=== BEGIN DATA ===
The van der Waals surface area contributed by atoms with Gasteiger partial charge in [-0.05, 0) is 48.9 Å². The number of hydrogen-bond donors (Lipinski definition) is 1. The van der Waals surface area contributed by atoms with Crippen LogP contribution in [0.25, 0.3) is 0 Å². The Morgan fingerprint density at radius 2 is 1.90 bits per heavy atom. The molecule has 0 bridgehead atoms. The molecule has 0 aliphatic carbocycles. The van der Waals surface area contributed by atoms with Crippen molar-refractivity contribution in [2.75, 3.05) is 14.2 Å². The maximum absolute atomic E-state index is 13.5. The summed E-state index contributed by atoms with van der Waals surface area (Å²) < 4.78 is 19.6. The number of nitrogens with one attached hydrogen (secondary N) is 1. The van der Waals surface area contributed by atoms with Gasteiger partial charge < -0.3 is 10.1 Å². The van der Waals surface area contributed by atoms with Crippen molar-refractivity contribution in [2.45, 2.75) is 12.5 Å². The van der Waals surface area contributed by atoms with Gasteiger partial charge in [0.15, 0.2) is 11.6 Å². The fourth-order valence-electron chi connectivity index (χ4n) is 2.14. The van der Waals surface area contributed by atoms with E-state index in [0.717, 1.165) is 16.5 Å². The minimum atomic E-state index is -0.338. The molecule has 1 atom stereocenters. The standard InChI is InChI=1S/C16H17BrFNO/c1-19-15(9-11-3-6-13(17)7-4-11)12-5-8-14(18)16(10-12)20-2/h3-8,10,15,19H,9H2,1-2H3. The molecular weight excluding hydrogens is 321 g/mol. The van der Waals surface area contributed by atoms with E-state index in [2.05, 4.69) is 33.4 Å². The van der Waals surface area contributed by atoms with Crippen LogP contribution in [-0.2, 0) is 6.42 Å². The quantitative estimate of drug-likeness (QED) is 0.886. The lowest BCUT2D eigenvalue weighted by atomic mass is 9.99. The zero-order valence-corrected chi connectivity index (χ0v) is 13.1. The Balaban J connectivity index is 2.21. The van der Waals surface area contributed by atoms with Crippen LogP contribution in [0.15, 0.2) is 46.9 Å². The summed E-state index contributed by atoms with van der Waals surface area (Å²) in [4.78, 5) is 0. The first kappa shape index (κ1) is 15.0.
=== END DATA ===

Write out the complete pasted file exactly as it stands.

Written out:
The van der Waals surface area contributed by atoms with Gasteiger partial charge in [-0.05, 0) is 48.9 Å². The number of hydrogen-bond donors (Lipinski definition) is 1. The van der Waals surface area contributed by atoms with Crippen LogP contribution in [0.25, 0.3) is 0 Å². The Morgan fingerprint density at radius 2 is 1.90 bits per heavy atom. The molecule has 0 bridgehead atoms. The molecule has 0 aliphatic carbocycles. The van der Waals surface area contributed by atoms with Crippen molar-refractivity contribution in [2.75, 3.05) is 14.2 Å². The maximum absolute atomic E-state index is 13.5. The summed E-state index contributed by atoms with van der Waals surface area (Å²) < 4.78 is 19.6. The number of nitrogens with one attached hydrogen (secondary N) is 1. The van der Waals surface area contributed by atoms with Gasteiger partial charge < -0.3 is 10.1 Å². The van der Waals surface area contributed by atoms with Crippen molar-refractivity contribution in [2.45, 2.75) is 12.5 Å². The van der Waals surface area contributed by atoms with Gasteiger partial charge in [0.15, 0.2) is 11.6 Å². The fourth-order valence-electron chi connectivity index (χ4n) is 2.14. The van der Waals surface area contributed by atoms with E-state index in [0.717, 1.165) is 16.5 Å². The minimum atomic E-state index is -0.338. The molecule has 1 atom stereocenters. The standard InChI is InChI=1S/C16H17BrFNO/c1-19-15(9-11-3-6-13(17)7-4-11)12-5-8-14(18)16(10-12)20-2/h3-8,10,15,19H,9H2,1-2H3. The molecular weight excluding hydrogens is 321 g/mol. The van der Waals surface area contributed by atoms with E-state index in [2.05, 4.69) is 33.4 Å². The van der Waals surface area contributed by atoms with Crippen LogP contribution in [-0.2, 0) is 6.42 Å². The quantitative estimate of drug-likeness (QED) is 0.886. The lowest BCUT2D eigenvalue weighted by atomic mass is 9.99. The zero-order valence-corrected chi connectivity index (χ0v) is 13.1. The Balaban J connectivity index is 2.21. The van der Waals surface area contributed by atoms with Crippen LogP contribution in [0.15, 0.2) is 46.9 Å². The summed E-state index contributed by atoms with van der Waals surface area (Å²) in [4.78, 5) is 0. The first kappa shape index (κ1) is 15.0.